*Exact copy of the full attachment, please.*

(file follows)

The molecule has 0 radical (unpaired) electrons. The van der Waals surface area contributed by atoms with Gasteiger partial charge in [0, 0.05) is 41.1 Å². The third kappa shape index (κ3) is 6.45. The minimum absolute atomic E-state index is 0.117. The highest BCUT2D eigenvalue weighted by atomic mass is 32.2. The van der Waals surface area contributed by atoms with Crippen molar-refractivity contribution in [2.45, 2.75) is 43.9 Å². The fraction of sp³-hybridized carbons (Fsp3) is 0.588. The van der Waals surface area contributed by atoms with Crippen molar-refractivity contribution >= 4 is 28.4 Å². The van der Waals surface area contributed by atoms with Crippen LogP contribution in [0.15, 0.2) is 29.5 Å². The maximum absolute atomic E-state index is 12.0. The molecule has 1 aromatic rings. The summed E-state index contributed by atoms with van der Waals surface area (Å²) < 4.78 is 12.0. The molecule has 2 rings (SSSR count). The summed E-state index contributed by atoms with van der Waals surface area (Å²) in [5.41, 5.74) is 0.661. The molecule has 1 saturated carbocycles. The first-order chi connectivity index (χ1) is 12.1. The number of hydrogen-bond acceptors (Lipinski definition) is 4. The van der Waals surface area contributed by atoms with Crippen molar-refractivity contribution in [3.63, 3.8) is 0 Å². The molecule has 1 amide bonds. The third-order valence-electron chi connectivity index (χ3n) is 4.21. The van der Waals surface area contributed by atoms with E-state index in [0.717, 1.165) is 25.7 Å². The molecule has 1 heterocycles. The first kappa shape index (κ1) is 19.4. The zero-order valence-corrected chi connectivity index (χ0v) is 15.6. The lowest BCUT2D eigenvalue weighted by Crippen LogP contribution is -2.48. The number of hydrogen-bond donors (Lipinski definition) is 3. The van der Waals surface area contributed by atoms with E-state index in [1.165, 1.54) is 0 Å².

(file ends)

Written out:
The molecule has 0 radical (unpaired) electrons. The van der Waals surface area contributed by atoms with Gasteiger partial charge in [0, 0.05) is 41.1 Å². The third kappa shape index (κ3) is 6.45. The minimum absolute atomic E-state index is 0.117. The highest BCUT2D eigenvalue weighted by atomic mass is 32.2. The van der Waals surface area contributed by atoms with Crippen molar-refractivity contribution in [2.45, 2.75) is 43.9 Å². The fraction of sp³-hybridized carbons (Fsp3) is 0.588. The van der Waals surface area contributed by atoms with Crippen molar-refractivity contribution >= 4 is 28.4 Å². The van der Waals surface area contributed by atoms with Crippen LogP contribution in [0.15, 0.2) is 29.5 Å². The maximum absolute atomic E-state index is 12.0. The molecule has 1 aromatic rings. The summed E-state index contributed by atoms with van der Waals surface area (Å²) < 4.78 is 12.0. The molecule has 2 rings (SSSR count). The summed E-state index contributed by atoms with van der Waals surface area (Å²) in [5.41, 5.74) is 0.661. The molecule has 1 saturated carbocycles. The first-order chi connectivity index (χ1) is 12.1. The number of hydrogen-bond acceptors (Lipinski definition) is 4. The van der Waals surface area contributed by atoms with Crippen molar-refractivity contribution in [3.63, 3.8) is 0 Å². The molecule has 1 amide bonds. The third-order valence-electron chi connectivity index (χ3n) is 4.21. The van der Waals surface area contributed by atoms with E-state index in [0.717, 1.165) is 25.7 Å². The molecule has 1 heterocycles. The first kappa shape index (κ1) is 19.4. The zero-order valence-corrected chi connectivity index (χ0v) is 15.6. The lowest BCUT2D eigenvalue weighted by Crippen LogP contribution is -2.48. The number of hydrogen-bond donors (Lipinski definition) is 3. The van der Waals surface area contributed by atoms with E-state index in [1.165, 1.54) is 0 Å².